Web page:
Mumbai: The Israeli Supreme Court’s (SC) Tuesday ruling in favour of Sun Pharmaceutical Industries Ltd draws the curtains on the Indian drug maker’s three-year-long legal battle to consummate a 2007 merger deal with Taro Pharmaceutical Industries Ltd. The takeover battle started with Taro unilaterally terminating a May 2007 merger deal exactly a year after inking it.
Armed with the court decision, Sun Pharma can now claim the controlling stake in Taro, held by promoter Barrie Levitt, his family and their associates under an option agreement. It is not known whether Taro Pharma will appeal against the SC order.
On course: Chairman and managing director of Sun Pharma Dilip Shanghvi. Ashesh Shah/Mint
The Sun Pharma stock rose 2.05% on Wednesday to close at Rs 1,756.25 on the Bombay Stock Exchange even as its benchmark Sensex index remained almost flat. At the time of writing, the Taro share was at $11.63 (Rs 543) in over-the-counter trading in the US, 2.08% higher than its Tuesday price.
Sun Pharma, which holds about 36% of Taro Pharma, has been fighting a legal battle since May 2008, when the latter terminated a $454 million deal, saying it undervalued the company.
As per the original agreement, Taro Pharma, a Tel Aviv-based ailing drug maker with accumulated losses at the time, was to be merged with Sun Pharma. But the deal that valued Taro Pharma at $7.75 a share got stuck as its management dragged the Indian firm to courts in Israel and the US.
Sun Pharma, aggressive on global expansion in the generic drug space, found the loss-making Taro Pharma, with its presence in the US and parts of Europe and Asia, a good fit for its strategy of turning around sick companies after acquisition.
Also See The Sun-Taro Story (Graphic)
Taro Pharma, however, after turning around on its own in a year, believed it had the potential to command a higher value. Israel’s SC, which was hearing an appeal filed by Taro Pharma to block Sun Pharma from exercising the option agreement that forces Levitt and family to surrender their shares, and thereby losing control of the company, unanimously dismissed the appeal on Tuesday.
Taro Pharma’s appeal was against an earlier ruling by the Tel-Aviv district court holding that Israeli special tender offer rules do not apply to the deal.
The?SC?also lifted its temporary order that prohibited the closing of Sun Pharma’s tender offer.
“We are ready to finally move forward now to close the offer and enforce our rights under the option agreement to purchase the Levitts’ controlling shares,” Dilip Shanghvi, chairman and managing director of Sun Pharma, said in a release.
Sun Pharma had entered into the merger deal through its subsidiary, Alkaloida Chemical Company Exclusive Group Ltd.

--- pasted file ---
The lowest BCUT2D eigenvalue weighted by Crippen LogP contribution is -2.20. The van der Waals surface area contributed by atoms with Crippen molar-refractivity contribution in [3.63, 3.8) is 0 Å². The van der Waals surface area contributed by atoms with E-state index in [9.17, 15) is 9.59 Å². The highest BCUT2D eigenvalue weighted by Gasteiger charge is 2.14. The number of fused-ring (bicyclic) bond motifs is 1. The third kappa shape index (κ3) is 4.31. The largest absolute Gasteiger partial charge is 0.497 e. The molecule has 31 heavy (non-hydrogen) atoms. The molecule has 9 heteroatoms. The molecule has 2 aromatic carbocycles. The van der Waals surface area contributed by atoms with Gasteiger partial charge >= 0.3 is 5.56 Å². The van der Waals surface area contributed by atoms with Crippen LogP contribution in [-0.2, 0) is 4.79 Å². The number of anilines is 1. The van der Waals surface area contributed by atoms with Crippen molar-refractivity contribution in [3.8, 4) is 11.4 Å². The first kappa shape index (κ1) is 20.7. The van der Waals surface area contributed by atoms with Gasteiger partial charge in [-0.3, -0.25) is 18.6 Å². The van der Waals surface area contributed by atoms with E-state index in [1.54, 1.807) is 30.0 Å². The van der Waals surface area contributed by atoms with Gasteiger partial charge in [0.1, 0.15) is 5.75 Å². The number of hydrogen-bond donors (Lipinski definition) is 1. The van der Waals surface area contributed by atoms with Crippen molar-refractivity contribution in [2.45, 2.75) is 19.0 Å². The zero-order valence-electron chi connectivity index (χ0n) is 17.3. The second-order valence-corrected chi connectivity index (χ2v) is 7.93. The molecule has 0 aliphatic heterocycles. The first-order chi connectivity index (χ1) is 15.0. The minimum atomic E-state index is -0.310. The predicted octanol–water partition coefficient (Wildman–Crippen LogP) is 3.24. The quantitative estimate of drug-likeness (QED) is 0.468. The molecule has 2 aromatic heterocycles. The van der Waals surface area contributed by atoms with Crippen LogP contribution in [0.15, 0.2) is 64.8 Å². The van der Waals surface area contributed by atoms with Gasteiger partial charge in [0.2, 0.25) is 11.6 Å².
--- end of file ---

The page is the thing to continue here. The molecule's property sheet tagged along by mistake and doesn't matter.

The option agreement, signed between Alkaloida and the promoters of Taro Pharma, is an alternative pact that gives Sun Pharma the right to claim Taro Pharma promoters’ controlling stake at a perviously agreed price in the event of a unilateral termination of the deal.
This option should follow a tender offer to the minority shareholders to acquire the outstanding ordinary shares by Sun Pharma, states the option agreement reviewed by Mint.
In a 69-page decision, the three-judge bench of Israel’s SC, said there were no legal or moral grounds upon which to require Sun Pharma to comply with the special tender offer rules.
The court also declared that its ruling in favour of Sun Pharma was dictated by concerns of fairness, good faith and commercial stability and affirmed the district court’s finding that Taro and its directors had acted in bad faith.
The court also awarded Sun Pharma legal expenses.
An email query to Taro Pharma spokesperson Roanne Kulakoff remained unanswered.
Kekst and Company, an agency that handles Taro Pharma’s external communication, did not take calls on Wednesday.
Sun Pharma’s open offer is now set to expire on 14 September. Till 3 September, there were 28,882 ordinary shares tendered. Some minority shareholders are undecided.
Mark Mobius, chairman of Templeton Asset Management Ltd, which owns 10% of Taro, said on Wednesday in an interview with business channels that he would not tender shares at $7.75. “We haven’t decided on a price for tendering the company’s shares and nor have we discussed the matter with Sun Pharma. It is important to have audited numbers of Taro,” he said.
Taro Pharma claims that it has improved its business performance since 2007, but has not come out with its audited results for the last couple of years.
“We estimate Sun Pharma’s current stake in Taro to be 42%, post issue of second round of warrants in December 2009,” said Ravi Agrawal and Perin Ali, stock analysts at brokerage Edelweiss Capital Ltd, in a Wednesday report. “Assuming 100% tendering of the balance ordinary shares, the outflow from Sun Pharma could be around $220 million. But, actual payout could vary as we believe most large holders will not tender shares, preferring to remain invested in the company along with Sun Pharma.”